In a June 5 complaint filed in Washington, the Sierra Club, Wyoming Wildlife Advocates, Western Watersheds Project and the Gallatin Wildlife Association say that the negative effects of feeding the wild elk hay in centralized locations are well-known.
Artificial feeding stretches back to the early 1900s and continues today to discourage wild elk from pillaging privately-owned haystacks on private land, the 28-page complaint notes.
However, feeding hay to the Jackson elk herd – one of the largest in North America – prevents the animals from spanning out in pursuit of natural forage, which the groups say leaves elk and deer more concentrated, and susceptible to disease outbreaks.
“Artificial winter feeding creates unnaturally dense concentrations of elk, causing deleterious impacts to elk and the surrounding environment,” the complaint says.
“In particular, continued feeding at Alkali Creek Feedground is highly likely to cause or contribute to an outbreak of lethal chronic wasting disease, the equivalent of ‘mad cow’ disease in deer and elk, or other diseases, which would devastate elk populations and cause cascading impacts to the function and stability of the GYE,” ” the lawsuit states, abbreviating Greater Yellowstone Ecosystem.
Based on a consensus view in the scientific community, the National Park Service and Fish and Wildlife Service agreed to start phasing out the heavily criticized practice under the 2007 Bison and Elk Management Plan.
But the plan lacked an end date and their sister agency — the U.S. Forest Service — recently approved a request by the Wyoming Game and Fish Commission that would extend an artificial winter feeding permit to the Alkali Creek Feedground in the Bridger-Teton National Forest through 2028.
“The issue we’re challenging is the idea and practice of ‘supplemental feeding,’ which is a euphemism. It’s actually artificial feeding of Jackson Elk herd, the largest Elk herd in the U.S.,” said Bill Eubanks a partner at Meyer Glitzenstein & Eubanks LLP in Fort Collins, Colorado. “When you artificial feed these populations by giving them human made food, you’re putting these high concentrations of elk together and thus spreading disease much more quickly.”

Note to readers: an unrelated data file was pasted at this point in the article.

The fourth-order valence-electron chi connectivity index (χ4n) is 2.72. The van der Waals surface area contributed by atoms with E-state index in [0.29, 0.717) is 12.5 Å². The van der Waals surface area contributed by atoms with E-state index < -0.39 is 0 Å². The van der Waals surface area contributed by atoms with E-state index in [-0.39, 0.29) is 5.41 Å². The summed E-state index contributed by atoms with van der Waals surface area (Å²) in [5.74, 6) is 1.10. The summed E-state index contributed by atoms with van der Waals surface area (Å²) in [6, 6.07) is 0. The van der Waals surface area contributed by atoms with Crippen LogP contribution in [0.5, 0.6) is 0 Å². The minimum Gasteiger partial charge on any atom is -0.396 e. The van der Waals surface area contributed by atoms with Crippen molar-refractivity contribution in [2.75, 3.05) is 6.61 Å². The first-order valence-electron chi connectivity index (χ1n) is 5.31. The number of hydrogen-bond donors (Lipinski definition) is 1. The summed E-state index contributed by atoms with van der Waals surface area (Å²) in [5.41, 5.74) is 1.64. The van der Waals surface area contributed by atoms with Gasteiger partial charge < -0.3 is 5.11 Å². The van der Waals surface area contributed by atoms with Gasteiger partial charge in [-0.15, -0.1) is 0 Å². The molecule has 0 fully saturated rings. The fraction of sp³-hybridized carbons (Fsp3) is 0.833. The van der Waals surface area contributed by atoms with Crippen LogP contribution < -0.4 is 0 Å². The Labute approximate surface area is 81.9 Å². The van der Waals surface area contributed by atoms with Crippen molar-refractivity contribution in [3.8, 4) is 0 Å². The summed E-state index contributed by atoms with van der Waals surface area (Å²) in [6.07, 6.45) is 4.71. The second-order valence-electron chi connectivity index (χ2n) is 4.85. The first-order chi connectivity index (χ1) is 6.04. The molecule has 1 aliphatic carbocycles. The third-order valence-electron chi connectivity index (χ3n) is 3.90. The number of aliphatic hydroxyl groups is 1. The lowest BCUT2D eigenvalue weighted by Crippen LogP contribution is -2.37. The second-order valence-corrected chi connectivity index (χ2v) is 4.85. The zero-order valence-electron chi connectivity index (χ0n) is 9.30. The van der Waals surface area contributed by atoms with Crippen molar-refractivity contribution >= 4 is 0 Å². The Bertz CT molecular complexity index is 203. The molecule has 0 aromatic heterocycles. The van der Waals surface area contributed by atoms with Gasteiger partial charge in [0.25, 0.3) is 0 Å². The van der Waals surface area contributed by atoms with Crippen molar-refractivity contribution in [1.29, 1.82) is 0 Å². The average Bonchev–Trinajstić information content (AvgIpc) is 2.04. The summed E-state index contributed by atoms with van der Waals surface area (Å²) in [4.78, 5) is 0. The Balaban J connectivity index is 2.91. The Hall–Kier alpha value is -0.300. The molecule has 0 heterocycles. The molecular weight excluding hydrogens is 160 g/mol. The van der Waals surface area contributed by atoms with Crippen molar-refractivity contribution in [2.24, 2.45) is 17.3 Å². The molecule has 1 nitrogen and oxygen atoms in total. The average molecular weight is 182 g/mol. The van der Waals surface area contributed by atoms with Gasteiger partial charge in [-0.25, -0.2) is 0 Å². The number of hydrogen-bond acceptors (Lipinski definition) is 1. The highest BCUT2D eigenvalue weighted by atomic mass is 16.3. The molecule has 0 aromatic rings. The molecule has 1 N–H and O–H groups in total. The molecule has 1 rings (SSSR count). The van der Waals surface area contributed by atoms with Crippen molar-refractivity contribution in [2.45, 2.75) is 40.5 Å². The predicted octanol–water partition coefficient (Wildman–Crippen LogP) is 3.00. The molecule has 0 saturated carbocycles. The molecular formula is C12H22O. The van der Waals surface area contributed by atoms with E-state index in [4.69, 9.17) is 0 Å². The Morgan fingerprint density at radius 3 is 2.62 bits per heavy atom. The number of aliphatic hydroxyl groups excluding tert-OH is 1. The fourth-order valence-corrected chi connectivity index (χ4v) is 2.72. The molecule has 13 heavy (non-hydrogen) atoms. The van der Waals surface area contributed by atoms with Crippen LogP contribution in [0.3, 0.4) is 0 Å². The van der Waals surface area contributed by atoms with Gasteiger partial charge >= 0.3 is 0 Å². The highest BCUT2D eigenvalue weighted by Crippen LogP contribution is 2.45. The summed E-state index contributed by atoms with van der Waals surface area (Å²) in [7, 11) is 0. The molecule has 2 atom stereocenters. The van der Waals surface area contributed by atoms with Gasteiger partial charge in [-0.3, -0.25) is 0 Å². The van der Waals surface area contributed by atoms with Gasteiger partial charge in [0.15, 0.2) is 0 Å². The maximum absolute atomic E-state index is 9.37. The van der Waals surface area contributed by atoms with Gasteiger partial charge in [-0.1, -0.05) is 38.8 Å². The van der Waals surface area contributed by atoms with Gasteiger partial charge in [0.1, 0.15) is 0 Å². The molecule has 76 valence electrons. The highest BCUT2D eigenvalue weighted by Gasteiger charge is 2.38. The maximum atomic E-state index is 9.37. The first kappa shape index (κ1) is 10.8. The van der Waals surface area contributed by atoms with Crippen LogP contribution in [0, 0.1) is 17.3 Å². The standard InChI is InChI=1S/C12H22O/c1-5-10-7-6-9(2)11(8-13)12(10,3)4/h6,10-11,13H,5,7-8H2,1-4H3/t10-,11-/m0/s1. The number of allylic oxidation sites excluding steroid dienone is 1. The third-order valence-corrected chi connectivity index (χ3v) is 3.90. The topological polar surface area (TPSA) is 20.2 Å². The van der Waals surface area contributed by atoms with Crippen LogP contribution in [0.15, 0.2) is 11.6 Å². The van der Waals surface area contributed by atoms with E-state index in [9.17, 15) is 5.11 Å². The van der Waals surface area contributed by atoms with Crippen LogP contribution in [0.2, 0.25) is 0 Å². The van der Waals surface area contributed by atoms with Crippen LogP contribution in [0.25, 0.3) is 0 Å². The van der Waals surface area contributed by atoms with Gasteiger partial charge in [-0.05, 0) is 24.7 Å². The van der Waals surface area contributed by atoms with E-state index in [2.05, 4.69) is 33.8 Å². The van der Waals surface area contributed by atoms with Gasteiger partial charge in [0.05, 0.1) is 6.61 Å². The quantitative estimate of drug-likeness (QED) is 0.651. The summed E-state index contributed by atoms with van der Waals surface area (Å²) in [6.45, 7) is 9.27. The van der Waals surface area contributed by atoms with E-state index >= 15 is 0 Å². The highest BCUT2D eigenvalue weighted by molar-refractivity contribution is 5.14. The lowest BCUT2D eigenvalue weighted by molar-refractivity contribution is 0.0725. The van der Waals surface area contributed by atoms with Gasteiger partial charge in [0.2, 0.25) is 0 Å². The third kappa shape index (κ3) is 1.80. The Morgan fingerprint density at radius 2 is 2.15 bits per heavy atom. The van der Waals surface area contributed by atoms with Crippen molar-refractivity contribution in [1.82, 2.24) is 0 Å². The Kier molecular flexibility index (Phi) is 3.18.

When the defendants did their analysis of the feeding proposal, they failed to adequately consider the harmful effects of what it now widely considered an outdated practice, Eubanks said.
The practice has been around for a hundred years, but it has no place in the present, he continued.
The lawsuit says the Forest Service “failed to fully present the actual purpose and need for the action to the public, precluding the public’s ability to be fully involved in this highly significant decision; declined to rigorously explore and evaluate all reasonable alternatives to the proposed action; fell far short of taking the required ‘hard look’ at the contributions of the preferred alternative to the risk of the introduction and spread of CWD in the Jackson elk herd; and eschewed its obligation to offer a meaningful analysis of the cumulative impacts of the region’s feedgrounds on forest and wildlife resources,” the complaint states.
“Instead of looking at these actions, the Forest Service didn’t really look at these U.S. departments’ actions. They approved the practice without any conditions. The practice will cause major effects in the area,” Eubanks said.
The plaintiffs are asking the court to set aside the permit, and require the defendants – U.S. Forest Service chief Thomas Tidwell and U.S. Department of Agriculture secretary Sonny Perdue – to produce annual reports examining the management practices of all artificial feedgrounds.
There is no trace of lethal chronic wasting disease in the Jackson elk herd yet, but it has been found in deer about 40 miles away. If it reaches the herd, the conservation groups say the disease could contaminate and devastate the entire ecosystem.
“Although the specific mode of transmission has not been identified, evidence indicates that the disease is transmitted through contact with infected animals or carcasses, and through contact with soil, plants, or feed contaminated with the urine, feces, and/or saliva of infected animals,” the complaint says.
Greater concentration of the herd because of artificial feeding increases the likelihood of infectious contacts.
“CWD infection rates of well over fifty percent have been documented within confined elk and deer populations,” the lawsuit says.
The groups say no vaccine or cure exists to treat chronic wasting disease, but according to the complaint, allowing the herd to spread out is one way to mitigate risk to the herd and the ecosystem.
The conservation groups accuse the U.S. Forest Service of violating the National Environmental Policy Act by discounting the danger of lethal chronic wasting disease, failing to consider alternatives, precluding public comments before signing off on the extended permit, and ignoring the 2007 Bison and Elk Management Plan.
A spokesman for the Forest Service said the agency does not comment on pending litigation.